What can I say about jaya paati?
I didn’t grow up in madras much; I would spend my two-month summer vacations there in Mandaiveli and Tiruvanmiyoor. But home in Chennai was the thirunvanmyur flat. I spent the most amazing vacations there with paatti, thatha and hema chiti. Family gatherings, days spent in different rooms of the house. Evenings on the beach, cards, singing, eating. Reading, playing, Finding things to do.
Once in the flat, Prasad anna had come, and he was recording some of paatis experiences and stories. I sat next to them, and heard paati talk about her childhood, the times when her father would take her to Roxy theatre to watch films… Listening to paati talk that day, I felt wonderful. She spoke about her childhood, her marriage, her life after that, raising eight children. I was small then, but she spoke very simply and I could feel everything she was saying. It was one of the nicest afternoons ever.
And at some time both my school life and summer vacations in the flat came to an end, and I went to Bangalore. After I went to college, I hardly spent time in Chennai. Amma and Appa would always make fun of the situation, calling and asking for appointments. I got less time to spend with paati, but meeting her or playing cards with her at least once a trip was mandatory.
And after I went to college, my clothes started changing. Amma would call them ridiculous, but I wore the same baggy jeans and a kurta everyday. But one day when amma was telling me about my clothes , Paati said, “Let her be, she looks better in these clothes. The normal salwar kurta doesn’t suit her.” I was so happy when she said that. Paati always understood.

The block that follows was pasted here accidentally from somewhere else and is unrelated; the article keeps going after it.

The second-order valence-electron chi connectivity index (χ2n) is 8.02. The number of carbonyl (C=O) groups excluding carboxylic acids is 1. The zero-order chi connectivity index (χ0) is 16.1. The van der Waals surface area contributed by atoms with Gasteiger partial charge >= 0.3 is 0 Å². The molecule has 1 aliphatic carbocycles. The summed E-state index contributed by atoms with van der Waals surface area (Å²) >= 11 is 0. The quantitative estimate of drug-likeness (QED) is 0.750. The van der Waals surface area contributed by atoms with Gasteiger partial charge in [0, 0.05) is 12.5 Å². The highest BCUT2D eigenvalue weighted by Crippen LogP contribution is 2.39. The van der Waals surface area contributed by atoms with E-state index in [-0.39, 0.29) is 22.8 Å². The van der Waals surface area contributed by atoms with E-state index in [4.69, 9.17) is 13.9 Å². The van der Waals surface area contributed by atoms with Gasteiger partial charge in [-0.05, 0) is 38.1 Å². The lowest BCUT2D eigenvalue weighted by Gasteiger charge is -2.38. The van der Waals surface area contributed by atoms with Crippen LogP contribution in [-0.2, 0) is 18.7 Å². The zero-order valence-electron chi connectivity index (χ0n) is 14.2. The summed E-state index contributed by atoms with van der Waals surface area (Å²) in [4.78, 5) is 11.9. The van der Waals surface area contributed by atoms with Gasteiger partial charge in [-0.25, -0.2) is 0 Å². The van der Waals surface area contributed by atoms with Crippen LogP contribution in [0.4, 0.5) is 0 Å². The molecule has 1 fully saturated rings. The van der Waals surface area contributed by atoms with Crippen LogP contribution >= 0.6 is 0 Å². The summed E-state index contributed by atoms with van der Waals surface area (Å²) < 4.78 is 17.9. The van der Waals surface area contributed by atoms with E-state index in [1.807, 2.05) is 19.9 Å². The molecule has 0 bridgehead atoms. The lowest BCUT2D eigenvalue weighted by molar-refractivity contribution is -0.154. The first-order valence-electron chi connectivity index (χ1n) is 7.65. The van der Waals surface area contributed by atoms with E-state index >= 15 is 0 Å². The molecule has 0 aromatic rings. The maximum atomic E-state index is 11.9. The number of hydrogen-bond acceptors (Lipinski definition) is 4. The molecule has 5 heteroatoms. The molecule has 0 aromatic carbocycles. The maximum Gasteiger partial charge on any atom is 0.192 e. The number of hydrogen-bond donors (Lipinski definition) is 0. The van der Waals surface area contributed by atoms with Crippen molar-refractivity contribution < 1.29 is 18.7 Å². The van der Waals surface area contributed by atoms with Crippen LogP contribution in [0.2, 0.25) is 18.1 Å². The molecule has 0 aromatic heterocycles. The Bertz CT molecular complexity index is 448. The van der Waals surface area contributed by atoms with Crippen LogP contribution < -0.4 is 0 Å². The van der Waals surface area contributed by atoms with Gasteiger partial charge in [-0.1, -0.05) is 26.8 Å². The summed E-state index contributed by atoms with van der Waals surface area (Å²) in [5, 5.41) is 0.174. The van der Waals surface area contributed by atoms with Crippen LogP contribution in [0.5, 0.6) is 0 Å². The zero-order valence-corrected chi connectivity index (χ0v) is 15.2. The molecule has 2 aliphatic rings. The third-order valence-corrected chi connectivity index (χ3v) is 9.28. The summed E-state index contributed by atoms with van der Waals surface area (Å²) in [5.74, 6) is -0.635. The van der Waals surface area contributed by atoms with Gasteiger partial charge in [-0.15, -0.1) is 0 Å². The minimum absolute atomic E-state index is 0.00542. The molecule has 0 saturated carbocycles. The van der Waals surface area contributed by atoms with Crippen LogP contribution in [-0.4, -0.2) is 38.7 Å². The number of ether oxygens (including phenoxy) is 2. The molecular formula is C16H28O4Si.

She was always curious about everything. Any new thing, anything someone said, a new film, a new dress, a new bag, she would always look at it carefully. She would always appreciate the beauty in things.
Paati would always encourage my drawing. She would remember old works that I’d done in school, and I would forget them. Then almost ten years later, she would tell me again in detail what she liked about them. She had an incredible memory and I was awestruck.
Once, she sat patiently and watched all the films that I had worked on in college.
The last time I saw Paati was in the hospital. I was leaving for Bangalore the next day as I had a film to finish. When I went upto her I had the feeling that I may never see her again. I tried to convince myself otherwise, though. I left for Bangalore cursing my college.
When I got the news, I was at a friends place, working. And…I couldn’t sleep that night. I just kept thinking of all the times with Paati, and what a privilege it was knowing her and loving her. I still love her.